How Stop Motion Spins it’s Wheels.

Stop motion spins it’s wheels. If it doesn’t spin it’s own wheels, it spins yours.

There is a scene in “Rocks In My Pockets” where one of the characters, a smart young lady, has to decide where to submit her excellent high school diploma. The education becomes a maze for her, a maze she doesn’t quite manage to exit.

To create the labyrinth for this young lady (based on one of my brilliant cousins who, unfortunately, is no longer with us through an accident that might have been a deliberate jump) I asked my wonderful, skillful boyfriend to make something to hold small plywood boards in place. He made this:

In that I inserted the boards:

Painted the boards:

Painted the boards even more:

Oops, that was not the right color. The other boards, I mean.

I put the painted boards on the stop motion wheel connected to the stop motion rail that allows to move the wheel by precise, regular increments. Lighting Designer Sturgis Warner did his magic with the cheap, available lights and were are set to shoot:

It took 5 tries, but finally we were happy with this:

Now the time to add the character, in drawing.

About rocksinmypocketsthemovie

I was born in Latvia, educated in Moscow, live in New York. I have made about 14 animated shorts so far.
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16 Responses to How Stop Motion Spins it’s Wheels.

  1. Cecile Somers says:

    Gorgeous! Turning two bits of wood into a spooky decor, alleys in which to get lost and found.

    I love seeing the birth of this baby.

    Much Love ,

    • Thank you, Cecile! The birth metaphor is pretty correct. The baby is still cooking inside, near digestive system. Expelling this brand new body is going to be a lot of painful labor. And only then we will see if the baby has any birth defects.
      I hope for the best!

  2. jessica polaniecki says:

    that looks so cool signe!!!

    • Do you see those little jerks in the spin? I see them and not sure if it bothers anyone else. They are kind of inevitable because the rail control is still imprecise, the wheel is connected to the rail with a rope, and rope stretches and slacks like ropes like to do. It accents the whole “handmade” look, like an imperfectly knit sweater. People used to Pixar films would puke at this hand-made-ness. On the other hand, I think Pixar superfans aren’t “Rocks In My Pockets” audience anyway….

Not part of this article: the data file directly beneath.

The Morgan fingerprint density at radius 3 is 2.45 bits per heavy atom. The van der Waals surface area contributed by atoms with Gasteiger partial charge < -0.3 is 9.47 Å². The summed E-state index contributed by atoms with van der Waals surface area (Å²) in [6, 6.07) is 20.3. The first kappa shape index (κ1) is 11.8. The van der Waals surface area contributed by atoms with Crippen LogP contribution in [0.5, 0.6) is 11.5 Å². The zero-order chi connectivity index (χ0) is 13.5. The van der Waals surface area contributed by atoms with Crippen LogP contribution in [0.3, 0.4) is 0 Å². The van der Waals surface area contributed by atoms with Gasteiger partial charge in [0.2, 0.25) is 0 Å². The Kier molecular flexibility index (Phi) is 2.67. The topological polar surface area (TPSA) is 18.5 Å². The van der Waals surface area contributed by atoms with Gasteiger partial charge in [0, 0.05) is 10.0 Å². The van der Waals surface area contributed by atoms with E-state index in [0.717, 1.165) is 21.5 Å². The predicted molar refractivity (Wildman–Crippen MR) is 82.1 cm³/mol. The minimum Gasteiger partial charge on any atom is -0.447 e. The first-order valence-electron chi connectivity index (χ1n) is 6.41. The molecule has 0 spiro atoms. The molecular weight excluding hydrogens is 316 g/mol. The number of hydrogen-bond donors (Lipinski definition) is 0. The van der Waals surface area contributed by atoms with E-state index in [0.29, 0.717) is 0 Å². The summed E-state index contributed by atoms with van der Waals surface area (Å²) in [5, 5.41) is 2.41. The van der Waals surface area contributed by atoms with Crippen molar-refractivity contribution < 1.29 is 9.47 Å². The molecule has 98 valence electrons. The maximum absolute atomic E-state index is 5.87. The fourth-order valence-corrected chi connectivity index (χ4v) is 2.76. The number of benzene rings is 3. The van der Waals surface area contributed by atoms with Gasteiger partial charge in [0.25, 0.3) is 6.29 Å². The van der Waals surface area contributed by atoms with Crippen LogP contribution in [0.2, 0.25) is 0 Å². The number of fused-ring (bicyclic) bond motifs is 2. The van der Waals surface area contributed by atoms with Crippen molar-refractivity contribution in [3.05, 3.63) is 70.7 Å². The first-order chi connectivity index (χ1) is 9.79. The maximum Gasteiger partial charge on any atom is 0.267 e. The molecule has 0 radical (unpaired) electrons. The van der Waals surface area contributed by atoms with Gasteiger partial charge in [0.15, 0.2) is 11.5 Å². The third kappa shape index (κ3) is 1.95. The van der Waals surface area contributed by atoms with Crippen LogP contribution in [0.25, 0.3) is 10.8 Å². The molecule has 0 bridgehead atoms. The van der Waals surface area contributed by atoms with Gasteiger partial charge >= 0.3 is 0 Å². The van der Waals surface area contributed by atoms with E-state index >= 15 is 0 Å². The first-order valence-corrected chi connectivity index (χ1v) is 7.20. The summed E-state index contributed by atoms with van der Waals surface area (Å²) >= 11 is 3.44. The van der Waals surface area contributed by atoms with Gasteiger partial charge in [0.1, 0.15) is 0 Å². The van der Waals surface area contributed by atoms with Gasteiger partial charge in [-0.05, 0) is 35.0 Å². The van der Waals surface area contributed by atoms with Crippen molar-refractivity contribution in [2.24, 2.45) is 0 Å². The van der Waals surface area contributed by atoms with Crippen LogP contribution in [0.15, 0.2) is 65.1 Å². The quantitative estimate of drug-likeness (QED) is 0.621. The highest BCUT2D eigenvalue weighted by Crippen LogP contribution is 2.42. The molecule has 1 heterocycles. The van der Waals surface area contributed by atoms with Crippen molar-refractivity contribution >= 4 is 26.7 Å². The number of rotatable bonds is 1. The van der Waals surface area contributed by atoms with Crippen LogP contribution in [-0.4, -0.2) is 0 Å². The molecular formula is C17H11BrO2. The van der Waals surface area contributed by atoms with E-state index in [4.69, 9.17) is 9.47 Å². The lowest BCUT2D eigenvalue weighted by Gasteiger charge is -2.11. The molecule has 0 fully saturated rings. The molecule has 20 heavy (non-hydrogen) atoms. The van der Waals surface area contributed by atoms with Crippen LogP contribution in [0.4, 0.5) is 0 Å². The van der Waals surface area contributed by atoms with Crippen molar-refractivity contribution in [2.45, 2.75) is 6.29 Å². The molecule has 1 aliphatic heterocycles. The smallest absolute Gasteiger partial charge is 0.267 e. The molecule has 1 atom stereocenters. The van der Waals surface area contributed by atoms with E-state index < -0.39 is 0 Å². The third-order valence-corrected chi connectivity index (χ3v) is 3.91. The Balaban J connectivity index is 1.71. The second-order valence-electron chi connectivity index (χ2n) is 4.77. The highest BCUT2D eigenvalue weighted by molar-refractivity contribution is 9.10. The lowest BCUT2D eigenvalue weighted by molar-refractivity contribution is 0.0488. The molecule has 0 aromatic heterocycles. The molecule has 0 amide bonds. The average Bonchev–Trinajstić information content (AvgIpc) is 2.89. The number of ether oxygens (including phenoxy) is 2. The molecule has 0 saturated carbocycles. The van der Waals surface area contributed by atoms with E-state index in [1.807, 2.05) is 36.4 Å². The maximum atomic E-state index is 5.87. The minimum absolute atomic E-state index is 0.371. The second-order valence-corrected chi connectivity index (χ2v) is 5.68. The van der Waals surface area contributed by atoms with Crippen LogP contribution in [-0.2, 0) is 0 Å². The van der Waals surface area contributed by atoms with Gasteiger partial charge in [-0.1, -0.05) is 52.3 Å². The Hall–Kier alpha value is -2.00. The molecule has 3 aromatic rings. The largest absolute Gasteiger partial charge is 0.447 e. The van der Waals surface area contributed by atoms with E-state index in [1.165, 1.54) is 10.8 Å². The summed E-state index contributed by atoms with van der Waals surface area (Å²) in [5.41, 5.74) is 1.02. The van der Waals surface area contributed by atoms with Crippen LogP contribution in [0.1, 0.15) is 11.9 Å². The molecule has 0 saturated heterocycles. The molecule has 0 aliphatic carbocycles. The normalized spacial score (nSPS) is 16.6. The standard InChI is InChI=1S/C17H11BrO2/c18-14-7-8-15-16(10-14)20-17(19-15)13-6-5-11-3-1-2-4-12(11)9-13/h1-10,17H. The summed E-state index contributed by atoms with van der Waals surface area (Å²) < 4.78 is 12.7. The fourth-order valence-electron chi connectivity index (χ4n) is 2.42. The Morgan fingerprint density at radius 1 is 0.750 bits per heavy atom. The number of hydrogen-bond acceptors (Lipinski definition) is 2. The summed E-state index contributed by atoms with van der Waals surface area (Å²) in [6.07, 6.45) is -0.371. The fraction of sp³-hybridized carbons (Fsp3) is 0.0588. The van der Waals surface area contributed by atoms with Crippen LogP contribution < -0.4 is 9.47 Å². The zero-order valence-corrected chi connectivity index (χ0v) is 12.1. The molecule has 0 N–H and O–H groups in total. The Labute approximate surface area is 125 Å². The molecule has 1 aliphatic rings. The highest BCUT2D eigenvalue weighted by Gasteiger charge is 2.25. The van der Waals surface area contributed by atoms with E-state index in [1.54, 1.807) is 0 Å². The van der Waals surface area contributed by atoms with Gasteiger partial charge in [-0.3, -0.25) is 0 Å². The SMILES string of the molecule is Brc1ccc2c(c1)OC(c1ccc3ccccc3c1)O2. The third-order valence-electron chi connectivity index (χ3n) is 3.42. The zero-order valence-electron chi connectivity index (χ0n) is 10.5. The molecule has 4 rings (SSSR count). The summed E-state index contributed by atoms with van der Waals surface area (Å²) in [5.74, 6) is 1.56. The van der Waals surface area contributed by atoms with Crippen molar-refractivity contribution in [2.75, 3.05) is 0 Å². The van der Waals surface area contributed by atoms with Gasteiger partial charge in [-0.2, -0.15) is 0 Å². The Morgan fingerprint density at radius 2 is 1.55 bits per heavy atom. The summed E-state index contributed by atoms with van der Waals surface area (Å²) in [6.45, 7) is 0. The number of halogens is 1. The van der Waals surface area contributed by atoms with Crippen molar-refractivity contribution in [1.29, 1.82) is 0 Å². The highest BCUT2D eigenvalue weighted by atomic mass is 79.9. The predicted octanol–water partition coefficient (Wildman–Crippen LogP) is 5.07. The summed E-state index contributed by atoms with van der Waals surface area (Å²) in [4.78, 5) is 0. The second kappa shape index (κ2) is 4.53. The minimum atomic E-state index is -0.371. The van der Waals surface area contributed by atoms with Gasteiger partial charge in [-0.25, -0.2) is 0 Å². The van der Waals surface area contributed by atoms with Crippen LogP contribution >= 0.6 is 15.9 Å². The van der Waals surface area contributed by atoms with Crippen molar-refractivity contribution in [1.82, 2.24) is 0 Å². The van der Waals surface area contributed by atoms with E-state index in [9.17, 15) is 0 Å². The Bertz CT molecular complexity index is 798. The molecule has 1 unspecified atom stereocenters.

3. jessica polaniecki says:

    I kind of see the jerks now that you mention it but i cant tell if they are just my computer lagging.
    the shot totally works and looks beautiful – i say don’t worry about it 🙂

    • The jerks are there – it’s not your computer. But YES I am going not to worry about it. In some other shots, though, the animated drawings on top of stop motion backgrounds have to match the BGs and one cannot allow After Effects do it automatically. Because of the imprecision of stop motion move each frame has to be adjusted manually. Sometimes it is 500 frames. LOTS of time spent on making drawings fit the moving BGs… while am going crazier and crazier with each frame. : )

  4. domecountry says:

    very nice are more than just a pretty face, no doubt!

  5. I can see the jerks if you ask me to, otherwise it looks incredibly smooth. Don’t bother redoing it. After seeing all the jerks and strobing in PIRATES, you’re doing great. I’m really looking forward to seeing this film. That’s the good and the bad part about animation, it takes so long. Bad in that you have to wait for it; good in that waiting makes you anticipate something (especially if it pays off with a great movie.) It’s like having another Christmas. I hope you’ll be serving goose with it.

    • THANK YOU, Michael! I sometimes fall into the ditch (actually a very deep dark hole) of doubt and despair. It takes so LONG to make a feature! It is like running New York marathon after winning a couple of high school sprint competitions. And I do have the depression problem already as it is. Hit by the 3 D: Doubt, Despair, Depression. But am getting out of the ditch every morning and going to work. Thank you for your support!

  6. Steve says:

    The imperfections you see in the motion are miniscule and not noticable. It might even add to the texture of the film. Not everyone is that enamoured of Pixar’s style. This is a style all its’ own.

  7. Janet Benn says:

    All of the clips are wonderful because they show PROGRESS. Move ahead, do your best, and remember there is always hope, (though some of us have a harder time finding it)! I love your colors!

    • Thank you, Janet! we are moving ahead, very slowly, the progress is incremental. If it doesn’t kill me you know what it will do it me. To paraphrase Frank Sinatra – if you can make a feature film, you can make anything. : )

  8. Pingback: How Stop Motion Spins it’s Wheels. | Signe Baumane | The Flaneur art blog

  9. abobroffhajal says:

    It’s exciting to watch this creation….

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